Yeah, the best scientists can come up with is the non-locality of QM and the so-called time paradoxes of SR. Not to mention infinite multiverses. Or the fact that the planets do not rotate around the earth, for that matter.

    When it comes to challenging and weird ideas, these are clearly pitiful efforts compared to philosophical efforts like… , uh, what exactly? That our experiences may not be what they seem to be when considered naively?

    ETA: Of course, neither crowd can hold a candle to mathematicians. Banach-Tarski? I mean, come on.

    Speaking of mathematicians, here is one that you, Neil, may enjoy:

    https://longreads.com/2019/09/27/mathematics-as-a-cultural-force/

    “In his new book, Proof!: How the World Became Geometrical, historian Amir Alexander advances an audacious claim: that Euclidean geometry profoundly influenced not just the history of mathematics, but also broader sociopolitical reality. “

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  11. BruceS: When it comes to challenging and weird ideas, these are clearly pitiful efforts compared to philosophical efforts like… , uh, what exactly?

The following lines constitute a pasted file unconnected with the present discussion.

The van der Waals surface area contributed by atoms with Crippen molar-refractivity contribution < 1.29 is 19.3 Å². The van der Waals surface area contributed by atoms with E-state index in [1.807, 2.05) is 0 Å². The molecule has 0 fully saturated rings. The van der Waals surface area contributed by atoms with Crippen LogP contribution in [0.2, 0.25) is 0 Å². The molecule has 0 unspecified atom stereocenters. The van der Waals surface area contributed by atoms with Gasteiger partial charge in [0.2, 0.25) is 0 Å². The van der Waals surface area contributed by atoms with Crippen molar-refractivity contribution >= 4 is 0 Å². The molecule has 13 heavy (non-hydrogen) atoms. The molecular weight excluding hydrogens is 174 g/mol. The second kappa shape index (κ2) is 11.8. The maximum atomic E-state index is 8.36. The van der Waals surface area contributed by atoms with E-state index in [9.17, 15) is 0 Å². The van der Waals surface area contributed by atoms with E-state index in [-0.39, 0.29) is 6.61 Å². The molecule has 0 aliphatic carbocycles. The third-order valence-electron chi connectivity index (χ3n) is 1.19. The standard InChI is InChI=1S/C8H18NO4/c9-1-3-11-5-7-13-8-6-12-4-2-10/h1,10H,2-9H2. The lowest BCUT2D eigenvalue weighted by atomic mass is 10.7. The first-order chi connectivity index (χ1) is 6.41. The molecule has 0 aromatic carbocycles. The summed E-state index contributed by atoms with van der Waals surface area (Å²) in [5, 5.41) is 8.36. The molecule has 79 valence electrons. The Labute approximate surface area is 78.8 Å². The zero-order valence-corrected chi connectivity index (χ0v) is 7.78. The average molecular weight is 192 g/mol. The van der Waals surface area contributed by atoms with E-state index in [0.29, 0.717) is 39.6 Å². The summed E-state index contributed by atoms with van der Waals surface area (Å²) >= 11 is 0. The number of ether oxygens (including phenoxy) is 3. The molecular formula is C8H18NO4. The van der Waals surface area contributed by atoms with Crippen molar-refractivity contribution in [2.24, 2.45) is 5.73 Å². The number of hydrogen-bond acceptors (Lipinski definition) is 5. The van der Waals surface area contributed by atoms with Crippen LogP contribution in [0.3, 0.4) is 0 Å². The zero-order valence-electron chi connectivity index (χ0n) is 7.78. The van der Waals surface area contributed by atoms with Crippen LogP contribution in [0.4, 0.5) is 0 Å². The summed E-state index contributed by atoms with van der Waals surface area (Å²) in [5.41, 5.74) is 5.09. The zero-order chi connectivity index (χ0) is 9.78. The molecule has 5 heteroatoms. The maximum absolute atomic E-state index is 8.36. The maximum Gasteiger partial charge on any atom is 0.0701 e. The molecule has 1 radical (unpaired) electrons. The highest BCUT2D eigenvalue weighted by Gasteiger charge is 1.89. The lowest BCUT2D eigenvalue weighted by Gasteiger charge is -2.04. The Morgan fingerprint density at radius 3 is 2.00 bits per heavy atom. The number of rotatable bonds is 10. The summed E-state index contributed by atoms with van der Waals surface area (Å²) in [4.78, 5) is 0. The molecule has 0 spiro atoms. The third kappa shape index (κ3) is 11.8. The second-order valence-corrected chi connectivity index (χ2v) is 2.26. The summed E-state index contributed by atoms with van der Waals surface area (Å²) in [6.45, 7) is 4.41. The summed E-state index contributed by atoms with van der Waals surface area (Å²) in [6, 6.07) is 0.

You seem to take my comment as criticizing philosophy. But I actually see it a positive, that philosophers are exploring non-standard ideas.

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  12. Neil Rickert: You seem to take my comment as criticizing philosophy.But I actually see it a positive, that philosophers are exploring non-standard ideas.

    Nah, I just saw it as I way to post something semi-serious. See the ETA.

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  13. phoodoo: What in the heck would that even mean?

    You’d have to honestly engage with the philosophy to have a chance of understanding that. Or so it seems to me.

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  14. keiths:
    I think detailed/coarse is a separate dimension from veridical/non-veridical. It’s easy to imagine a perception that is full of detail, most of it inaccurate.

    That’s precisely the problem.

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  15. CharlieM: If you believe that atoms are mostly empty space, what substance do you believe occupies the remainder of the atom? What would you say that the subatomic “particles” are made of?

    You’re missing the point. I don’t “believe” it. All I know is that such is what physics currently suggests, but my point is that “veridical/non-veridical” is misleading, and that using data about what we might be missing, or even about what we might misinterpret, doesn’t mean that our perceptions are “non-veridical.” It just means that our perceptions are not that detailed.